Listen free for 30 days

Twenty Thousand Leagues Under the Sea

Narrated by: Andrew Wincott
Length: 11 hrs and 16 mins
Categories: Classics, World Literature
4 out of 5 stars (11 ratings)

£7.99/month after 30 days. Cancel anytime

Summary

Professor Aronnax, a French naturalist, begins an extremely hazardous voyage to pursue a little-known and terrifying sea monster. However, the ‘monster’ turns out to be a giant submarine, the Nautilus, which is commanded by the enigmatic Captain Nemo.

They explore underwater marvels, and find the ruins of Atlantis but Nemo has a hidden desire for revenge, which will not be ignored.

Public Domain (P)2013 W F Howes Ltd

Critic reviews

"A tale of terror, suspense, and wonder." ( Guardian)

What members say

Average customer ratings

Overall

  • 4 out of 5 stars
  • 5 Stars
    7
  • 4 Stars
    1
  • 3 Stars
    1
  • 2 Stars
    2
  • 1 Stars
    0

Performance

  • 4.5 out of 5 stars
  • 5 Stars
    5
  • 4 Stars
    2
  • 3 Stars
    2
  • 2 Stars
    0
  • 1 Stars
    0

Story

  • 4 out of 5 stars
  • 5 Stars
    6
  • 4 Stars
    1
  • 3 Stars
    1
  • 2 Stars
    1
  • 1 Stars
    1

Reviews - Please select the tabs below to change the source of reviews.

Sort by:
  • Overall
    5 out of 5 stars
  • Performance
    5 out of 5 stars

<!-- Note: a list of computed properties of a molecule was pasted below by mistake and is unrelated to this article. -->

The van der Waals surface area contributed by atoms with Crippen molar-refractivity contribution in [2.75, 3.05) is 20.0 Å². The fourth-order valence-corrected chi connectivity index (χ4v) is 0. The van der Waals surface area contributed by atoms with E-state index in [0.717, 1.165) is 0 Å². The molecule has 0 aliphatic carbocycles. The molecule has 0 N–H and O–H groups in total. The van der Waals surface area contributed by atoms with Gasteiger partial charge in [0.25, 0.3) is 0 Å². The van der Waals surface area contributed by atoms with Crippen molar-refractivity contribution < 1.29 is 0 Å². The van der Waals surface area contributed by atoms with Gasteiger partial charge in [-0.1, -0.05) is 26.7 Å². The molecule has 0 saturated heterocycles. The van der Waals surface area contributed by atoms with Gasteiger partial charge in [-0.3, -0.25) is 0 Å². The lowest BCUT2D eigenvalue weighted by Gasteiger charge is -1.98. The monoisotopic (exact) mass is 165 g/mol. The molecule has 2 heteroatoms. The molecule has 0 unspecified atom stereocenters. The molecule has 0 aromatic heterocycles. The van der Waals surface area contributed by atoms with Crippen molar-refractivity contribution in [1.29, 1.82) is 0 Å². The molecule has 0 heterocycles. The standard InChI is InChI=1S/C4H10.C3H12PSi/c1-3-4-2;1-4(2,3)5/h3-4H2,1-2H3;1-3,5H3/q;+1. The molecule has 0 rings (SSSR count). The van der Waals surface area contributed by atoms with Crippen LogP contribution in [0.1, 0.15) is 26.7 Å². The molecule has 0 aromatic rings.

• Story
    5 out of 5 stars

Twenty Thousand Leagues of Pleasure

I bought this version of the book because of Andrew Wincott. After listening to countless books I can say that Andrew Wincott is my top narrator, on the same level as Stephen Fry. His voice is deep as the seas of this book, pulling very intricate emotions and making you feel a part of the story.

The book combines unexpected plot twists, very advanced sci-fi science ideas, wonderful flora and fauna descriptions and exceptional characters. I especially loved the underwater experience as I'm a free diver.

I love every minute of this book. Thank you Jules Verne and Andrew Wincott.

  • Overall
    2 out of 5 stars
  • Performance
    3 out of 5 stars
  • Story
    1 out of 5 stars

Main events were boring, characters pretentious

First of all, the whole book is spoiled by the summary.
It takes them 10/46 parts to establish that the submarine is in fact a submarine and not a monster.
Atlantis is like 2 paragraphs and overall very uninteresting.
The sea monsters are just random and at the very end of the book. Could have been ignored and would have not made any change to anything happening thereafter.

Why is this a classic?